How to trim a leggy Pacific Wax Myrtle (myrica cal.)

seattle_allegraAugust 18, 2008

My wax myrtles, planted about 4 years ago, have become very "leggy" and I was hoping they would provide a denser screen. I'm not sure how best to trim them to make them fuller. Can anyone give me some instructions? (I am not an experienced pruner--it always makes me nervous!)

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Embothrium(USDA 8 Sunset 5 WA)

What to do depends on what specifically you are talking about when you say they are leggy - what circumstances may be present. These produce a rather open growth in shaded positions, like other shrubs will not be as dense if not doing so well. If planted in the open and of good deep green color then maybe you could cut back on the watering and get slower, more dense growth. Otherwise you have to snip the newer growth back partly to make it shorter.

    Bookmark   August 18, 2008 at 11:02PM
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still_kris(z17 NoCA)

I have a forty foot or so hedge of wax myrtles and imho you can chop them right down to the ground and they will sprout from bare wood. You might not want to do that drastic a job, but they will survive--I know this because a well-meaning friend who helps me with pruning did that to two 15 footers a couple of years ago. It took awhile, but they looks just fine now. They really did need that as they had been growing in the shade of a large ceanothus that had recently been downed in a storm (only 96 mph) and had been removed.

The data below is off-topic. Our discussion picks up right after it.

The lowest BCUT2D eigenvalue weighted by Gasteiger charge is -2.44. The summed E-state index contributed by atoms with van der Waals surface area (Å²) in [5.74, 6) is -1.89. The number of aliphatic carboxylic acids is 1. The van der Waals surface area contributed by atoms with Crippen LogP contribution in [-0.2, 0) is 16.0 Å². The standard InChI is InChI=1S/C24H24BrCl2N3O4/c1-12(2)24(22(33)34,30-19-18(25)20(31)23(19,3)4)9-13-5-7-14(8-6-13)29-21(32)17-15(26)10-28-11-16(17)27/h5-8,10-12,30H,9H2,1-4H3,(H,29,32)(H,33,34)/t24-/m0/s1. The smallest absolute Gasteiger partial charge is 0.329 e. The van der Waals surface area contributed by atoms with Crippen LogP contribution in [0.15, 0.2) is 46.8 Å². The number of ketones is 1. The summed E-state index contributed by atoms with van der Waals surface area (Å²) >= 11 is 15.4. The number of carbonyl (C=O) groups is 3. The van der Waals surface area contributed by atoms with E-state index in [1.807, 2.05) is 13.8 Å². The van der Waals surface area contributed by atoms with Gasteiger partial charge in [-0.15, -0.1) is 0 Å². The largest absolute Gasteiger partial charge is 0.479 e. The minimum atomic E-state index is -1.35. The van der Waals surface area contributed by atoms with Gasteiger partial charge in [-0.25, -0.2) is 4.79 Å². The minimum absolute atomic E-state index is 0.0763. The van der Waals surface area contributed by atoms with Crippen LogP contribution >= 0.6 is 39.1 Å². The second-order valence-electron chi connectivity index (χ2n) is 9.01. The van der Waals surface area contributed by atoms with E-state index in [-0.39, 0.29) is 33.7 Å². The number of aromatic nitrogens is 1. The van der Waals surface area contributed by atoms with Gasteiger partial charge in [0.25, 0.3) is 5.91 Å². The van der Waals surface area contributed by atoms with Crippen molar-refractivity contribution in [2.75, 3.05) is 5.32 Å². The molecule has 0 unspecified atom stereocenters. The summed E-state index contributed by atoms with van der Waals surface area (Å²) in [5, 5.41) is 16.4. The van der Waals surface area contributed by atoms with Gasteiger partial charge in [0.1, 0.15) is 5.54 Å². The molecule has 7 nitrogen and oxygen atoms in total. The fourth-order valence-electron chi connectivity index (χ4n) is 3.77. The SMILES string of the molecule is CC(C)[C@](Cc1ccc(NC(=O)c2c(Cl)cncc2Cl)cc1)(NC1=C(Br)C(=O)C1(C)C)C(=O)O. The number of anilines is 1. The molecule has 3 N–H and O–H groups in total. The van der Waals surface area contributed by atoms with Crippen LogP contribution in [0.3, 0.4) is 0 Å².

And the idea that "snipping", which sounds so genteel, would do the trick with these outrageous, rank growers puts a smile on my face.

    Bookmark   August 20, 2008 at 1:36PM
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muddydogs

This is probably not the right time of year for hard pruning unless you want to look at sticks in the winter. Pruning in March would be better.

    Bookmark   August 22, 2008 at 9:55PM
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Embothrium(USDA 8 Sunset 5 WA)

Shortening long growths in summer so that they aren't so long but the overall appearance of the shrubs is not markedly altered (whacked back) would in fact consist of snipping.

The leaves of this species are big enough that clipping the whole plant over with a hedge shear results in leaves being cut into sections. Close shearing has a tendency to result in parts of the leaves turning a conspicuous brown - as well as giving the plants a geometric shape not in keeping with most settings.

    Bookmark   August 23, 2008 at 12:54AM
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